The People in My Neighborhood: The Cyclist

The Daily Life Text

I still remember the first time I ever saw Aileen outside of our usual haunts. We were both on the Upper West Side. She had a plastic carrier bag in one hand and was standing in front of a plate-glass window looking at some clothing items. The shop was Clothingline, when they used to have a brick-and-mortar, and I remember standing just near her, wondering if it was the same girl that…

Yep, it was. We exchanged hellos, and then some random platitudes. I can’t remember when we started hanging out after that, or if we actually did. I do know that when we did actually start shooting the shit together, it was in ways that were so far removed from the way we actually met that you might consider it lucky that we met at all.

So enough dancing around the shrubbery–how did we actually meet?

Answer: On bikes, both strong as can be, both confident, both just discovering, I think, what kind of a person extreme competency makes you.

Aileen and I met in 1997, during training for the 1997 Boston-New York AIDS Ride. I did it with my then-boyfriend, who lived in Boston. I was living in New York, and I trained for the thing largely in my living room, on a hydraulic trainer. But I did go on one or two training rides, and it was there that I met Aileen. We would both go on to complete the 1998 AIDS Ride together. Aileen would ride in support of an AIDS Vaccine across Alaska later, and I would ride across Montana in support of the same cause the year following.

Like I say, I’d never seen her in anything other than spandex before the day I saw her standing in front of Clothingline, but I do remember thinking that this woman of bright smile and open demeanor was one to keep track of.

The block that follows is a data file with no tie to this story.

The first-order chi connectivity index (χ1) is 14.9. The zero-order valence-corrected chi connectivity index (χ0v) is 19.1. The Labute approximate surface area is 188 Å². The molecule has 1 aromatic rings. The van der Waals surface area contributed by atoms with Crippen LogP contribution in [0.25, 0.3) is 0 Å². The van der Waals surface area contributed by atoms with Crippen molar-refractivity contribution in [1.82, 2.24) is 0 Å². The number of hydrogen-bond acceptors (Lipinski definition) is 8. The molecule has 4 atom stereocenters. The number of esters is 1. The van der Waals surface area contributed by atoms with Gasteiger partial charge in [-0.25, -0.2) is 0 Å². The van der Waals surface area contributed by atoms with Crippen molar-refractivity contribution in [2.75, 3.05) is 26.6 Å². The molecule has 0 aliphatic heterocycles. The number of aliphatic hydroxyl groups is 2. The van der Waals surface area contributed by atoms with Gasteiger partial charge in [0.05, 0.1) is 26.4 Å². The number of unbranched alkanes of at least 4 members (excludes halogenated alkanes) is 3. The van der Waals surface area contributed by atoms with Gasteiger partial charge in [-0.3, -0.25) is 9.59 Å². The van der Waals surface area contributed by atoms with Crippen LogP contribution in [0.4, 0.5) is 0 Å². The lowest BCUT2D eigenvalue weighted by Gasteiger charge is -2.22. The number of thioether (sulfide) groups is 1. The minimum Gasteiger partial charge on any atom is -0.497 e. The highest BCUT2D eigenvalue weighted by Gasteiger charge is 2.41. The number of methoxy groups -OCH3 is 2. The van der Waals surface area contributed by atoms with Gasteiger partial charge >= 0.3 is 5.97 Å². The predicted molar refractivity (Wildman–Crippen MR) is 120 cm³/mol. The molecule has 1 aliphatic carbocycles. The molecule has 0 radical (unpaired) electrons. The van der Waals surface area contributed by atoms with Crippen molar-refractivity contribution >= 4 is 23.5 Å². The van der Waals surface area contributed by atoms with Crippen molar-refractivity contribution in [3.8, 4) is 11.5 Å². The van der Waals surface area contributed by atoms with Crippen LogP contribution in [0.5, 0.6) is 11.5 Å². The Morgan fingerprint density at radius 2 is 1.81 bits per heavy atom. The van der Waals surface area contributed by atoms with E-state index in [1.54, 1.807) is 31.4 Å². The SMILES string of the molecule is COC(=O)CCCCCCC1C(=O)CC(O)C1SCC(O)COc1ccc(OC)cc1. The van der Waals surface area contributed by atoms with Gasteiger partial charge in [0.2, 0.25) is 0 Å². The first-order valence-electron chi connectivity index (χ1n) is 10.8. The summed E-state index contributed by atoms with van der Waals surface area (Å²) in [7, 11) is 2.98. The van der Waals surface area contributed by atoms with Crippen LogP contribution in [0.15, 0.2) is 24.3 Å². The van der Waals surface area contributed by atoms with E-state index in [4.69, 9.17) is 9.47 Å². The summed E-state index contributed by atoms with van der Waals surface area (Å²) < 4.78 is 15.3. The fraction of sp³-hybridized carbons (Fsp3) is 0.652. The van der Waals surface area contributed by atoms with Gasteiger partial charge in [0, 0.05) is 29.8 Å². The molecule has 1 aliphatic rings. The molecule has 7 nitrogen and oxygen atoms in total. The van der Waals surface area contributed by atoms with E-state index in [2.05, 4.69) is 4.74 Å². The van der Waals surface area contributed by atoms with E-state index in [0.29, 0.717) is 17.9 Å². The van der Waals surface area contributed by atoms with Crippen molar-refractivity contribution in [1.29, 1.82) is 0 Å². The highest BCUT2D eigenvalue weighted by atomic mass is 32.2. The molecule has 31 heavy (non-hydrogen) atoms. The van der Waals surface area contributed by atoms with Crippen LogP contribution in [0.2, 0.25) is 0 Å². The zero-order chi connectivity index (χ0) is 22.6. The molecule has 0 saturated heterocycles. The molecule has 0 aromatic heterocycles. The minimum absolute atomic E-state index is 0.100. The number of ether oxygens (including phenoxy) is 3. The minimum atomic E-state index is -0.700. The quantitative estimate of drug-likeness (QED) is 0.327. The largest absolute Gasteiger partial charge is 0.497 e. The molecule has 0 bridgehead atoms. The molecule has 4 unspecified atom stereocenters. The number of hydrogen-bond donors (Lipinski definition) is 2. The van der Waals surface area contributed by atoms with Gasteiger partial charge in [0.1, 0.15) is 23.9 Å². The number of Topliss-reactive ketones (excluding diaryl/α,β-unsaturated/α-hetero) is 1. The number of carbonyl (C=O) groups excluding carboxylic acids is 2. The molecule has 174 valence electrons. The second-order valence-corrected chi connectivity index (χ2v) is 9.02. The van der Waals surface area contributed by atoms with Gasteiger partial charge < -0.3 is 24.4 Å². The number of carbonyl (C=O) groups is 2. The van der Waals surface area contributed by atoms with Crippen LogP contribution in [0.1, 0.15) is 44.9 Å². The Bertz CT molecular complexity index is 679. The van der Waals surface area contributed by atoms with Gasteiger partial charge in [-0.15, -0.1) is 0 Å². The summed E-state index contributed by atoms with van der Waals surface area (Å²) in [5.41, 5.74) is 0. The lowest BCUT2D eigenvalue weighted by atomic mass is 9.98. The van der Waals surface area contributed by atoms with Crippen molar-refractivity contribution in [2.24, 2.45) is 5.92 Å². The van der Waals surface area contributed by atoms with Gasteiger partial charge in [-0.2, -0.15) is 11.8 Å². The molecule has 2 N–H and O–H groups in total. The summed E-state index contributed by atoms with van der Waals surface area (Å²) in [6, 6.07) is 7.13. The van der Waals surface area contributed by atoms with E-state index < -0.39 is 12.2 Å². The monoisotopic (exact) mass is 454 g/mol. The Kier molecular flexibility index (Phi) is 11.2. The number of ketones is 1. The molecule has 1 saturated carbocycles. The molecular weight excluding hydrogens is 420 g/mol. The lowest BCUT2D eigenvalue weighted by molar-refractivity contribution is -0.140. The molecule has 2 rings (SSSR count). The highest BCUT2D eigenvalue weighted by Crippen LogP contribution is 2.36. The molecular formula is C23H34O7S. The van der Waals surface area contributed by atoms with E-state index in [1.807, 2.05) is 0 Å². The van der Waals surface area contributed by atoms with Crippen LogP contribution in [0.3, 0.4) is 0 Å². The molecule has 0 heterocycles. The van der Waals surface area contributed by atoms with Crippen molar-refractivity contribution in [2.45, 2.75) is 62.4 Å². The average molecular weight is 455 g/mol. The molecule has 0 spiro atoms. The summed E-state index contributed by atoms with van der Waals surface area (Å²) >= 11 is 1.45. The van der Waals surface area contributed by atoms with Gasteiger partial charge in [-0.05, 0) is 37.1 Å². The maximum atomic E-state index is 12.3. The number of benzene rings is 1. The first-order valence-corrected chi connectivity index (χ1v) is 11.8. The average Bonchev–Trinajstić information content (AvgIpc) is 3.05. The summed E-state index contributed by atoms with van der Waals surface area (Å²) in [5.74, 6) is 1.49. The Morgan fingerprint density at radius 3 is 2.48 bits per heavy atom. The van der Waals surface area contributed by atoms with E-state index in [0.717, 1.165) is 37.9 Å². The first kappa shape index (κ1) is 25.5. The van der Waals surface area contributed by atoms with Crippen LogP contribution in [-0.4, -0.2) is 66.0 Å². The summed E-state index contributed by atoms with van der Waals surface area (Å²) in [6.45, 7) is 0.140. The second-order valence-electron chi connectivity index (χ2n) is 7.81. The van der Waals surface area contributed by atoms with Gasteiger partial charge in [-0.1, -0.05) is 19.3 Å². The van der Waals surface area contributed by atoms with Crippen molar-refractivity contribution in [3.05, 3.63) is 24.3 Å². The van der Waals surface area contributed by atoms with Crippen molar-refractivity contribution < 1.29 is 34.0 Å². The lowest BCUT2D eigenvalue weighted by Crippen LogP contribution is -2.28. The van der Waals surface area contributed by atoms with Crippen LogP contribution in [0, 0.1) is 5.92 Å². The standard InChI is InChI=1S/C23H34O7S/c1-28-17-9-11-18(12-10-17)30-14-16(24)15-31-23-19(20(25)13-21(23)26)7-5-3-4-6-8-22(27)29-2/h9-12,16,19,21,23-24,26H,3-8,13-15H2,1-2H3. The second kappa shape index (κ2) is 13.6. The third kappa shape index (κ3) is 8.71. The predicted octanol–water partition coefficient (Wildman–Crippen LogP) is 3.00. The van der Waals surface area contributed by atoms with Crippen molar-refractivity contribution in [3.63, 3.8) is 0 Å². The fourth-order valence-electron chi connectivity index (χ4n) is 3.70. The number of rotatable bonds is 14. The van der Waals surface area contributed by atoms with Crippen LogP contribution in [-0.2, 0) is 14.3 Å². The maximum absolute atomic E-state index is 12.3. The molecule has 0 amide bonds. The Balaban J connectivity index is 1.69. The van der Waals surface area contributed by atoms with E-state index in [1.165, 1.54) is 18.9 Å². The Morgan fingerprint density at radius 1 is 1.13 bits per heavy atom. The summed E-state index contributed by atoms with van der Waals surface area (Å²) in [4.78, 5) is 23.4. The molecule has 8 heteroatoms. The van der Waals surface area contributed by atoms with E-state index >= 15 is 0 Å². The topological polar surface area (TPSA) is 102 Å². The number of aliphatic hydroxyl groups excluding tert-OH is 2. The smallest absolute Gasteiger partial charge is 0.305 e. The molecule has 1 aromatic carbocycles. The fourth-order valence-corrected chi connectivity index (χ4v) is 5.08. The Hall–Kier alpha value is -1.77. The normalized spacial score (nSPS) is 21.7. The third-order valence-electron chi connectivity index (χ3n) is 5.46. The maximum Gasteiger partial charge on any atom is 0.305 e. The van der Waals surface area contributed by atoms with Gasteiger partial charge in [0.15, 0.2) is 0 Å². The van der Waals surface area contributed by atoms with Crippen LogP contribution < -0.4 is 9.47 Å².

We floated in and out of each others’ lives for years; and then we lost track of each other. Later, we floated back into each others’ orbits, and have known each other through a fair number of birthdays. I have spent two New Years with Aileen. One was a year in the height of my social life, when I had to hit five New Year’s parties, dragging along a boyfriend who wasn’t too keen on all of the shuffling. It was just before Aileen moved to Colorado.

Aileen was, at the time, the coolest person in my immediate circle. She was the quintessential New York girl, the one I wanted to be, with a terrific apartment in Hell’s Kitchen, two cats, her bike stored neatly away. She had a bar at which everyone knew her name. She knew the firemen and the guys who rode Harleys; her hairstylist was her best friend; she introduced me to lots of different people. She played the guitar. Her friends were vastly different from her. She picked up and moved to Colorado, a couple years after I was considering, and eventually not ready to, move to Montana.